Imprints of Sanganer

Imprints of Sanganer

Imprints of Sanganer

I appreciate the interest and feedback from my/our readers on my previous posts (Link: Here & Here) on block printing. This time I am writing about Sanganeri Block Printing – another popular block printing process. The Sanganeri word originated from Sanganer, a small village in Rajasthan where it all started. The Sanganeri fabric is in vogue in home décor furnishings and fashion apparels. I personally admire block-printed fabrics because there seem to be a perfect style sense in those imperfect prints. This form of block printing takes a great deal of patience. Apart from the high degree of skill required for both the placement of motifs and the application of pressure.  Hand-block printing is an inseparable part of cultural heritage of Rajasthan.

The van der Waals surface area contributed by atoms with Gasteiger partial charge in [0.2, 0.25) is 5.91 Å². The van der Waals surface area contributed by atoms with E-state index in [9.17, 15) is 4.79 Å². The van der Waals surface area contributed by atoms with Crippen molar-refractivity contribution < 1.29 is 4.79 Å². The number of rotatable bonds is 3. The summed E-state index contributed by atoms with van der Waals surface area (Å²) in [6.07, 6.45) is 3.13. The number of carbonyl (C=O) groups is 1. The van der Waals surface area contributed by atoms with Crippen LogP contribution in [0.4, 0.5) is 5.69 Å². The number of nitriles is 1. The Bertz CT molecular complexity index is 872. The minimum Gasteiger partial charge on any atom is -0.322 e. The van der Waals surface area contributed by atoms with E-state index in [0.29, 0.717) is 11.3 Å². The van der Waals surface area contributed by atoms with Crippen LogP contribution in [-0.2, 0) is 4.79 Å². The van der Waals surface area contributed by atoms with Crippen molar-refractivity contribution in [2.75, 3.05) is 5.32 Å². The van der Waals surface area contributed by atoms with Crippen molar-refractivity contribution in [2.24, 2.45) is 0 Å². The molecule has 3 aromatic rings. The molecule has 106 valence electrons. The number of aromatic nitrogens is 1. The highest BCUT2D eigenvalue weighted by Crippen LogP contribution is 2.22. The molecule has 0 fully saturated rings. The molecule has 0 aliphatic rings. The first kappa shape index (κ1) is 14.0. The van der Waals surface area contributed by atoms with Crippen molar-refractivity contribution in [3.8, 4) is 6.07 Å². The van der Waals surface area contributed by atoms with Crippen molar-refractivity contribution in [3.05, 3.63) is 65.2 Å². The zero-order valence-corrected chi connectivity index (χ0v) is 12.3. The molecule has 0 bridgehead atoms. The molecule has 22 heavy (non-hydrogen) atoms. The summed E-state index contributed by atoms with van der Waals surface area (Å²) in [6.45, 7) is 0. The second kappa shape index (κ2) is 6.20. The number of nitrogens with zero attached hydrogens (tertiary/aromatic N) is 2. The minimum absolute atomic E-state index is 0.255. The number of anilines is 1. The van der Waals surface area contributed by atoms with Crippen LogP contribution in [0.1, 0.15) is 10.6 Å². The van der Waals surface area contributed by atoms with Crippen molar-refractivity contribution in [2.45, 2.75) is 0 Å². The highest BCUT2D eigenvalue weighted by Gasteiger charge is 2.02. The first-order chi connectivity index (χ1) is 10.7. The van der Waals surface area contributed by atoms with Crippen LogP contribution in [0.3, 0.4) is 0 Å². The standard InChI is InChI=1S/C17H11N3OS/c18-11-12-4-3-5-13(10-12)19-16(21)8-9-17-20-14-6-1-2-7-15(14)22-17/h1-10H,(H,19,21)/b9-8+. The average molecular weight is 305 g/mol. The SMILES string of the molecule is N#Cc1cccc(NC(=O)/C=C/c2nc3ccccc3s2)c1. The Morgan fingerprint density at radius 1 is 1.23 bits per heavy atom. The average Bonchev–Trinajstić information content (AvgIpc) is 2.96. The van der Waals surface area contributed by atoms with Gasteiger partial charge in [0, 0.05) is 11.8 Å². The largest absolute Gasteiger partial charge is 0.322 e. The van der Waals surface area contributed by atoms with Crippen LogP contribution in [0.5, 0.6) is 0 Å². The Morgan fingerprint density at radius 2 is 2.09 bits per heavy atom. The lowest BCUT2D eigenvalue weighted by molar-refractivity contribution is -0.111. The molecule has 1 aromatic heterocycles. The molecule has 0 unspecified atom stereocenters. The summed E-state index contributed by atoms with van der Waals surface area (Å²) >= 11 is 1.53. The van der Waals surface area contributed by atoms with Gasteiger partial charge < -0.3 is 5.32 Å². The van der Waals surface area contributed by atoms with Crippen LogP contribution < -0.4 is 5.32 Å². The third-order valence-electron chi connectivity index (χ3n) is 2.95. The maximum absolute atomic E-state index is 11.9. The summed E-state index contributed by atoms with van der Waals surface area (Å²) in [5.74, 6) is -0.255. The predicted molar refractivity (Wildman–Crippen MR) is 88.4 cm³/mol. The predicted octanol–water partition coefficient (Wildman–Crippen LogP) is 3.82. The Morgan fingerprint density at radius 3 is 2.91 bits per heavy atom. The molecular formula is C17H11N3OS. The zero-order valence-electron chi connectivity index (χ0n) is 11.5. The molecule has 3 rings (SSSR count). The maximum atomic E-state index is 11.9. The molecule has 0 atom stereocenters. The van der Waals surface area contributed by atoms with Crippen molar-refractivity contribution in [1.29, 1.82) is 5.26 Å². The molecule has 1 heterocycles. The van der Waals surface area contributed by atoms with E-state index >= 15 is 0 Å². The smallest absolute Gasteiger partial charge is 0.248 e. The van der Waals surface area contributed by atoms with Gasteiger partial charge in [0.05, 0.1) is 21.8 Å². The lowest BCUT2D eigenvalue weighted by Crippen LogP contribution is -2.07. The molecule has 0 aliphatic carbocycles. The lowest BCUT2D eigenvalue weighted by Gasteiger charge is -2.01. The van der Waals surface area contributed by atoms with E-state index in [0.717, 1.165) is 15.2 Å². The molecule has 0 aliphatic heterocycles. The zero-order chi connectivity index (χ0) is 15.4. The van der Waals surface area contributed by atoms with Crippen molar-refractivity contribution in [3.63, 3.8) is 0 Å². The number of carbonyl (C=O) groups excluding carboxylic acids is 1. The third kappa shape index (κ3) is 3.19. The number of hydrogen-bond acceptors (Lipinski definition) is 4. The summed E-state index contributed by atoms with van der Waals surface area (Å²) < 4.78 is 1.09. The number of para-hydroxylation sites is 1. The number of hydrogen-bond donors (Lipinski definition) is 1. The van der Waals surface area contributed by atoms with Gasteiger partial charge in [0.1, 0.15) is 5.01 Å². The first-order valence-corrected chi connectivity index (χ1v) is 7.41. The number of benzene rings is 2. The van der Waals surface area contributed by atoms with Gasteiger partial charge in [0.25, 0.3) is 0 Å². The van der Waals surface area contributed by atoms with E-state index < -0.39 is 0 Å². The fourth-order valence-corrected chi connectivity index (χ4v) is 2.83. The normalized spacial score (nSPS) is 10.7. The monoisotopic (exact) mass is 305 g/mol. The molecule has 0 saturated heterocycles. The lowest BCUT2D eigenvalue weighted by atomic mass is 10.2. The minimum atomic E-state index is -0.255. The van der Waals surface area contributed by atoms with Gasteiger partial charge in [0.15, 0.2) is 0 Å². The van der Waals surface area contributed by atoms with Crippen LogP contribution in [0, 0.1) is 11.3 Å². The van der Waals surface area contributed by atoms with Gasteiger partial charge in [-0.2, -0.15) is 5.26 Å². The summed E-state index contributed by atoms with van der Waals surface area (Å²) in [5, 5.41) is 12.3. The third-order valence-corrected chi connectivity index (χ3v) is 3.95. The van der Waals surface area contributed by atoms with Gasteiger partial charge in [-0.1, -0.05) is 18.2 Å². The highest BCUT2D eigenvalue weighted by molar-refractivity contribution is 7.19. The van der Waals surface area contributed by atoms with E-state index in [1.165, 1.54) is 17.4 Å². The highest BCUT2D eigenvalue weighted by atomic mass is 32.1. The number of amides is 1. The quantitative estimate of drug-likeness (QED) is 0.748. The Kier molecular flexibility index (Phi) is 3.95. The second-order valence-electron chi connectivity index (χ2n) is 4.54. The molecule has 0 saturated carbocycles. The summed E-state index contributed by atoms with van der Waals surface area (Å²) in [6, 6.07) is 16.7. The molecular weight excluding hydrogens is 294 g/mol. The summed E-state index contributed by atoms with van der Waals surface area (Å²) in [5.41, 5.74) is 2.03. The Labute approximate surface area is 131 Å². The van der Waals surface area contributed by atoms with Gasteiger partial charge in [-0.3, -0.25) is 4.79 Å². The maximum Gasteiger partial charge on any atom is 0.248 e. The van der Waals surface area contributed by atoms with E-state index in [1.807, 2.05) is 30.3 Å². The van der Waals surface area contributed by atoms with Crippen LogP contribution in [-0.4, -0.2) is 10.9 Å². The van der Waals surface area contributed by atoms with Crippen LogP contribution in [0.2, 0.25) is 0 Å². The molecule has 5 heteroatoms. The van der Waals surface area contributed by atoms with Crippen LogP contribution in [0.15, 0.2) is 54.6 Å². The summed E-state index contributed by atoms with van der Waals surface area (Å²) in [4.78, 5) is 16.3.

History of Sanganer:

Sanganer is a town situated a few mile south-east of Jaipur city. Prior to the 17th century, there is no mention of Sanganer as a centre of printing. Towards the end of the 17th century this art form developed there. Many craftsmen from neighbouring state Gujarat migrated due to wars with Emperor Aurangzeb and the repeated invasions by the Marathas. By the end of the 18th century Sanganer fully developed into a handcrafted textile industry. It is popular for its Calico printed bed covers, quilts and saris. In Calico printing, the outlines are printed first and then the colours are filled in. Its bold patterns and colours are highly preferred. Another popular technique is Doo Rookhi printing in which artists print on both sides of the cloth.